The Pentagon is indeed planning to have the U.S. Air Force's Thunderbirds and the U.S. Navy's Blue Angels overfly a number of American cities to highlight "national unity" in the face of the COVID-19 pandemic. The War Zone was among the first to report earlier this week that the U.S. military's two premier aerial demonstration teams had flown a rare cooperative training event at the Blue Angels' home base at NAS Pensacola in Florida and that there were other signs of secretive preparations for some form of nation-wide morale-boosting event.
The Washington Post's Dan Lamothe got the scoop on the plan, dubbed Operation America Strong, which is still wending its way through various formal approval processes, on Apr. 22, 2020. The idea "was conceived by senior military officers in the Pentagon and is meant to be a nonpartisan show of resolve," a senior U.S. military official told The Post.
"This is just a sincere thank-you," that same individual said. "It’s one way to acknowledge those who are pitching in."
The Thunderbirds are still at NAS Pensacola and continue to train. Today, Airshowstuff.com also spotted a pair of the Air Force demonstration team's F-16s deploying all-new red and blue smoke. A patriotic red, white, and blue smoke trail from the jets would be a very appropriate accompaniment to the Operation America Strong flyovers.
The exact schedule for Operation America Strong is unknown at this time, but the proposed plan involves the Thunderbirds and Blue Angels conducting flyovers over multiple cities both together and separately. Other aircraft, including bombers, may also be involved in flights close to their home stations. The Thunderbirds already flew over Las Vegas, Nevada and various locations in Colorado to salute those on the front lines of the COVID-19 pandemic earlier this month.
None of the flyovers will involve acrobatic routines and the exact flight plans are reportedly intended to avoid crossing over areas where groups could congregate to discourage large gatherings and continue to promote social distancing. Crowds notably turned out in New York City last month to catch a glimpse of the hospital ship USNS Comfort as it arrived in New York Harbor, posing a potential public health risk.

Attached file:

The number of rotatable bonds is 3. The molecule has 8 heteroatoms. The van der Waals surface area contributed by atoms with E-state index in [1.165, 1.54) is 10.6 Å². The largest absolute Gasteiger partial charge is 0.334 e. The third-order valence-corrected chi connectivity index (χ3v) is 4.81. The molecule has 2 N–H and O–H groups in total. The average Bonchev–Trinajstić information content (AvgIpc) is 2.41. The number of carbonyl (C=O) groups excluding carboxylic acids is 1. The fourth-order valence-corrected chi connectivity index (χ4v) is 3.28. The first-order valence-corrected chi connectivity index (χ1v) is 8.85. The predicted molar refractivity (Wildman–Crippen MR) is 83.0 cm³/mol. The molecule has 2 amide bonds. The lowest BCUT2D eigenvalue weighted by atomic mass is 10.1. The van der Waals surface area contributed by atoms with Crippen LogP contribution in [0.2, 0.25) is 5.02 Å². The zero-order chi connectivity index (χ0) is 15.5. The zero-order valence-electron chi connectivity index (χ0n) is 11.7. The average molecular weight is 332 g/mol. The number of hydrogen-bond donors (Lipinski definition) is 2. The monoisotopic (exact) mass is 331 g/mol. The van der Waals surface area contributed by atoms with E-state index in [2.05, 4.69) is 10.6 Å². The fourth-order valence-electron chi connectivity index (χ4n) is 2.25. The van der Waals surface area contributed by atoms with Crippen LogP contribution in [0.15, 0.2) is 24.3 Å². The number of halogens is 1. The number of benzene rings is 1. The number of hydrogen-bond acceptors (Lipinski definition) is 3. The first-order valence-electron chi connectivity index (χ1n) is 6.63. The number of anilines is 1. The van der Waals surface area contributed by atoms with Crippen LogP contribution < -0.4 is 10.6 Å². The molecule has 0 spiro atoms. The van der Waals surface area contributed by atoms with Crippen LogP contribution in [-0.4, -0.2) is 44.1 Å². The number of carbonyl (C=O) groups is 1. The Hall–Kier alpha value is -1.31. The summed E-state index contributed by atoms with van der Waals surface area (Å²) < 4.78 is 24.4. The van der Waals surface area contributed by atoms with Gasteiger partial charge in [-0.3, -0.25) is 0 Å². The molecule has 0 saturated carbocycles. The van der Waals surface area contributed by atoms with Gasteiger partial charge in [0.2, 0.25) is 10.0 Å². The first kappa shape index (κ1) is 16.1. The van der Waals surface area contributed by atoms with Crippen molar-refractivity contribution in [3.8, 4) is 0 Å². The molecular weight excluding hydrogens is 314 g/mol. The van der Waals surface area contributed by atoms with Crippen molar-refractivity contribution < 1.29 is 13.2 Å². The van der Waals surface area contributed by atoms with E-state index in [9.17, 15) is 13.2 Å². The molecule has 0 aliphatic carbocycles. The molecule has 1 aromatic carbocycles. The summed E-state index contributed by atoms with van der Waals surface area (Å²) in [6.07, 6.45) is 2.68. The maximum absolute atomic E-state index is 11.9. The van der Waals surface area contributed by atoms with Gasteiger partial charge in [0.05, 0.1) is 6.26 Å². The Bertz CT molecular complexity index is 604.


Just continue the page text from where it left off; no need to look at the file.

The Pentagon has briefed the White House and members of Congress, including Republicans and Democrats on the Senate Armed Services Committee, on the proposed flights. The Secretaries of the Air Force and the Navy also still need to formally approve the operation, as will the Secretary of Defense. Any municipalities where the flights will take place will also no doubt be involved in the planning process as the operation moves forward.
"I’m thrilled to see our military honoring the front-line health care workers who have been fighting every day against this silent killer," Senator Rick Scott, a Florida Republican who said he was aware of planning for the overflights. "They are all heroes deserving of our gratitude and honor."
However, there is already some criticism of the potential costs involved, with the jets alone costing tens of thousands of dollars each per hour to operate. Officials have pointed out that money for the demonstration teams, which have seen their schedules curtailed due to airshow cancellations because of the pandemic, is already in the Department of Defense's existing budgets. Reappropriating defense spending is a complex and time-consuming procedure requiring Congressional approval, as well.
The pilots assigned to the Thunderbirds and Blue Angels would likely still be flying their jets in order to meet flight hour requirements to maintain proficiency, as well. Maintenance and other personnel would still have to conduct routine training, as well. These are realities that The War Zone's own Tyler Rogoway previously pointed out when reports of a potential nation-wide flyover event first emerged, writing:
"Some will decry the cost of such an endeavor. While the funding for these teams is always a simmering debate, the fact is that they are all accomplished fighter pilots and support personnel who need to constantly train. Whether they are in or working on gray or colorfully painted jets doesn't change that. So, why not at least use that flight time to spread a positive message and give people a little joy in what has been bleak and uncertain period?"
When we learn more about "Operation America Strong" we'll be sure to share it with you.
UPDATE: 8:20pm EST:
President Trump has now publicly stated that Operation America Strong will take place in the "coming weeks." The Thunderbirds and Blue Angels "will be performing airshows over America's major cities and some of the cities that aren't major," the President announced, saying it would be a tribute to healthcare works and signal to all Americans to "remain vigilant" as the pandemic continues.
"They're going to be doing a lot of work, a lot of very dangerous flying," Trump said of the demonstration teams. "It's dangerous the odds when you start going at massive speeds and you're 18 inches away from each other."
You can watch the entirety of the remarks regarding Operation America Strong, which came during a regular press briefing on the COVID-19 pandemic response efforts, below:
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